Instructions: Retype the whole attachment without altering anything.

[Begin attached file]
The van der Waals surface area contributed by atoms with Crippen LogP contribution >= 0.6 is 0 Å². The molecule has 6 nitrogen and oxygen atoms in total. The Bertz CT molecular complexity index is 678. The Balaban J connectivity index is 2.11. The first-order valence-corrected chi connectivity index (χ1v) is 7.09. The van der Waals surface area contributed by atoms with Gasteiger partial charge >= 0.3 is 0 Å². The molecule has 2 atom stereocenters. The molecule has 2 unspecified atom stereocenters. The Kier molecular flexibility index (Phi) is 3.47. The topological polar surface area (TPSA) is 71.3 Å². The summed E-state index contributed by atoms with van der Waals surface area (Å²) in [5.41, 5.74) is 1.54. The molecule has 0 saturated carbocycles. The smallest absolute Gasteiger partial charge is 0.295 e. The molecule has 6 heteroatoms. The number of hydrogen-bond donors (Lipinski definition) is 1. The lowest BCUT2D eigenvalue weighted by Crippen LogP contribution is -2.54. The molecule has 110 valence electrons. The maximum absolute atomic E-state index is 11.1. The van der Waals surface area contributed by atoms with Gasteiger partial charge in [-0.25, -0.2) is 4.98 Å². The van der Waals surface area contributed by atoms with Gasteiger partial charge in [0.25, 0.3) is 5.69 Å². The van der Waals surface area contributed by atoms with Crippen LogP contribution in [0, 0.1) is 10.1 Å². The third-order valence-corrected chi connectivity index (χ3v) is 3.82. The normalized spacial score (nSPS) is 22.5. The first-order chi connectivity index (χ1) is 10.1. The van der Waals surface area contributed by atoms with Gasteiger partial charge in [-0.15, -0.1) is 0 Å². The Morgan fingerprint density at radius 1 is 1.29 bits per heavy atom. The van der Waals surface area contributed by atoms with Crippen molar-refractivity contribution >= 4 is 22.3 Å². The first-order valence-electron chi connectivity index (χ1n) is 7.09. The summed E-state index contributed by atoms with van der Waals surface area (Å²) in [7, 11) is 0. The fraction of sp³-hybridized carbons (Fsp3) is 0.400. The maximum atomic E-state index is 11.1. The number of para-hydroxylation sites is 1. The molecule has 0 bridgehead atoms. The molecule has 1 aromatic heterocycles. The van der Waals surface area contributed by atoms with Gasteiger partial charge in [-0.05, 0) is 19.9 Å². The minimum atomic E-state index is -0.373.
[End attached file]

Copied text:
The van der Waals surface area contributed by atoms with Crippen LogP contribution >= 0.6 is 0 Å². The molecule has 6 nitrogen and oxygen atoms in total. The Bertz CT molecular complexity index is 678. The Balaban J connectivity index is 2.11. The first-order valence-corrected chi connectivity index (χ1v) is 7.09. The van der Waals surface area contributed by atoms with Gasteiger partial charge >= 0.3 is 0 Å². The molecule has 2 atom stereocenters. The molecule has 2 unspecified atom stereocenters. The Kier molecular flexibility index (Phi) is 3.47. The topological polar surface area (TPSA) is 71.3 Å². The summed E-state index contributed by atoms with van der Waals surface area (Å²) in [5.41, 5.74) is 1.54. The molecule has 0 saturated carbocycles. The smallest absolute Gasteiger partial charge is 0.295 e. The molecule has 6 heteroatoms. The number of hydrogen-bond donors (Lipinski definition) is 1. The lowest BCUT2D eigenvalue weighted by Crippen LogP contribution is -2.54. The molecule has 110 valence electrons. The maximum absolute atomic E-state index is 11.1. The van der Waals surface area contributed by atoms with Gasteiger partial charge in [-0.25, -0.2) is 4.98 Å². The van der Waals surface area contributed by atoms with Gasteiger partial charge in [0.25, 0.3) is 5.69 Å². The van der Waals surface area contributed by atoms with Crippen LogP contribution in [0, 0.1) is 10.1 Å². The third-order valence-corrected chi connectivity index (χ3v) is 3.82. The normalized spacial score (nSPS) is 22.5. The first-order chi connectivity index (χ1) is 10.1. The van der Waals surface area contributed by atoms with Gasteiger partial charge in [-0.15, -0.1) is 0 Å². The Morgan fingerprint density at radius 1 is 1.29 bits per heavy atom. The van der Waals surface area contributed by atoms with Crippen molar-refractivity contribution >= 4 is 22.3 Å². The first-order valence-electron chi connectivity index (χ1n) is 7.09. The summed E-state index contributed by atoms with van der Waals surface area (Å²) in [7, 11) is 0. The fraction of sp³-hybridized carbons (Fsp3) is 0.400. The maximum atomic E-state index is 11.1. The number of para-hydroxylation sites is 1. The molecule has 0 bridgehead atoms. The molecule has 1 aromatic heterocycles. The van der Waals surface area contributed by atoms with Gasteiger partial charge in [-0.05, 0) is 19.9 Å². The minimum atomic E-state index is -0.373.